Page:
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Newlyn Fish Market - boats due to land.

Monday, 17 September 2018

Monday morning at Newlyn Fish Market




First of the hake netters to land this week after last week's huge equinoctial spring tide...


and the chance to use one of the harbour's new pallet trucks, though...


finding enough pallets to stack the fish boxes on was another matter, luckily young Edwin was on hand...


this week's hake...


come in all sizes...


with summer behind him young Roger Nowell has turned his attention to catching ray, nice landing of blondes, stars and undulate...


and the odd bull huss...


these top quality red mullet were soon sold...


while auctioneer Ian moved on to a landing from the beam trawler, Cornishman...


which included some whiter-than-white brill...


cuckoo ray...


lemon sole...


haddock...


no danger of this shark losing its fins...


all set for tomorrow's auction, fish from the Amanda of Ladram...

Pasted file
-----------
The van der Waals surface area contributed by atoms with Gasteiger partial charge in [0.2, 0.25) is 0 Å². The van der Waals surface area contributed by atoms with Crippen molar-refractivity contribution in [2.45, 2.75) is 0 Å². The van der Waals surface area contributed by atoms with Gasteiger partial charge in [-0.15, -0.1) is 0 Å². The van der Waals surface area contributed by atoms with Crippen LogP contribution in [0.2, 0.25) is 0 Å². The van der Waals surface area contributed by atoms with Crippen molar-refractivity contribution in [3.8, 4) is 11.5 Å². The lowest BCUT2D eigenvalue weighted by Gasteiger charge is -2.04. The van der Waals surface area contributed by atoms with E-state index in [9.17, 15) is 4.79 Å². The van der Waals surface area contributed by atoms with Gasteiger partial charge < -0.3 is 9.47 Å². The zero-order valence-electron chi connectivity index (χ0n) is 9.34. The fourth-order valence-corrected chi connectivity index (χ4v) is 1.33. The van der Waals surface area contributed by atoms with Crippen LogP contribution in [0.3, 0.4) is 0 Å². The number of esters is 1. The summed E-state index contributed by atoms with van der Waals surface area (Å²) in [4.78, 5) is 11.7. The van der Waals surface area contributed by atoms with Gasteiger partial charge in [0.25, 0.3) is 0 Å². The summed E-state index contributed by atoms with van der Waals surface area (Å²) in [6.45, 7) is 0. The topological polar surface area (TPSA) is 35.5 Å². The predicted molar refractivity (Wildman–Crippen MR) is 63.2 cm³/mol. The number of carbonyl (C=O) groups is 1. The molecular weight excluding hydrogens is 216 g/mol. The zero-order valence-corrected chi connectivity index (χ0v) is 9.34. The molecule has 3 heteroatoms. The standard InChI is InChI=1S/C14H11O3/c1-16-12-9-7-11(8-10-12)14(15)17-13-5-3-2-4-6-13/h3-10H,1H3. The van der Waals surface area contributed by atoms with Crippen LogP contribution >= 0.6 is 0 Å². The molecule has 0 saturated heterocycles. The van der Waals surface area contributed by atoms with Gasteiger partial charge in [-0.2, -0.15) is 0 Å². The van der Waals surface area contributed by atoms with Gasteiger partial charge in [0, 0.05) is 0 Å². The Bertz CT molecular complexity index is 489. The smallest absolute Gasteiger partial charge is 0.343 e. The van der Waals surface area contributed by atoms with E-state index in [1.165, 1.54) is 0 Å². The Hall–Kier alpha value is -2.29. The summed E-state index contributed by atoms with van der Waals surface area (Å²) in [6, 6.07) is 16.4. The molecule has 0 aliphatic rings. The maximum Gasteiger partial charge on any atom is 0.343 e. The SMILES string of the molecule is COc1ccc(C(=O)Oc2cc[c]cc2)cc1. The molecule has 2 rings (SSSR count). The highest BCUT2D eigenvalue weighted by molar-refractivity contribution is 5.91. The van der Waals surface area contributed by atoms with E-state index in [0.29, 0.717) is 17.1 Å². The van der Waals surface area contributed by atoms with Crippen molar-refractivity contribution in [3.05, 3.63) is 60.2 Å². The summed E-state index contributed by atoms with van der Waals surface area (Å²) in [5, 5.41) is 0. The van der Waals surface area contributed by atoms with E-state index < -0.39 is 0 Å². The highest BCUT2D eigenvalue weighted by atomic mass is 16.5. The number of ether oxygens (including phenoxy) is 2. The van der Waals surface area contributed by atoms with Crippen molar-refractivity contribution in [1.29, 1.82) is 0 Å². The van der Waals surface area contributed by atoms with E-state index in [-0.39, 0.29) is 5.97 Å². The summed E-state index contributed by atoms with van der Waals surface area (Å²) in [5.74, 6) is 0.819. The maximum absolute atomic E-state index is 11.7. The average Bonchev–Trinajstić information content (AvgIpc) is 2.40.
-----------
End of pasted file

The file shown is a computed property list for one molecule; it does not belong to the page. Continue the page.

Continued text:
the beady eye of the shark keeping an eye on the auction in progress...


there were just a few boxes of John Dory from the inshore boats...


along with some handline pollack...


and mackerel...


male rays have large claspers that they use for reproduction - buried under soft flaps of skin are a series of hook-like appendages...


name this fish...


plate sized turbot...


the tub gurnard, ask your local fishmonger for this fish - a treat indeed...


gridlocked forklifts at the market...


having steamed from her home port of Vigo nearly two weeks ago the Spanish Flag of Convenience vessel, Udra has called in to Newlyn to make one of her token fish landings in order to meet the regulations that apply to such vessels...


the size of the main winch drums tells you that she works her trawls in very deep water - up to and over 100 fathoms - the top layers visible on the drums are  'combination' - a mix of wire warp and polypropylene that is used for the long bridles - combination does not 'dig' into the seabed like wire bridles would on the softer ground that these boats work on...


the trawl is hauled up and over the stern of the boat along the trawl deck and then passed down below for getting and washing...


the boat carries a huge amount of spare trawls and net...


 - a necessity when you are working what would be a four day round trip just to get back to Vigo from the fishing grounds SW of Ireland...


the Udra in the deepest quayside berth in the harbour...


on a very murky Monday morning.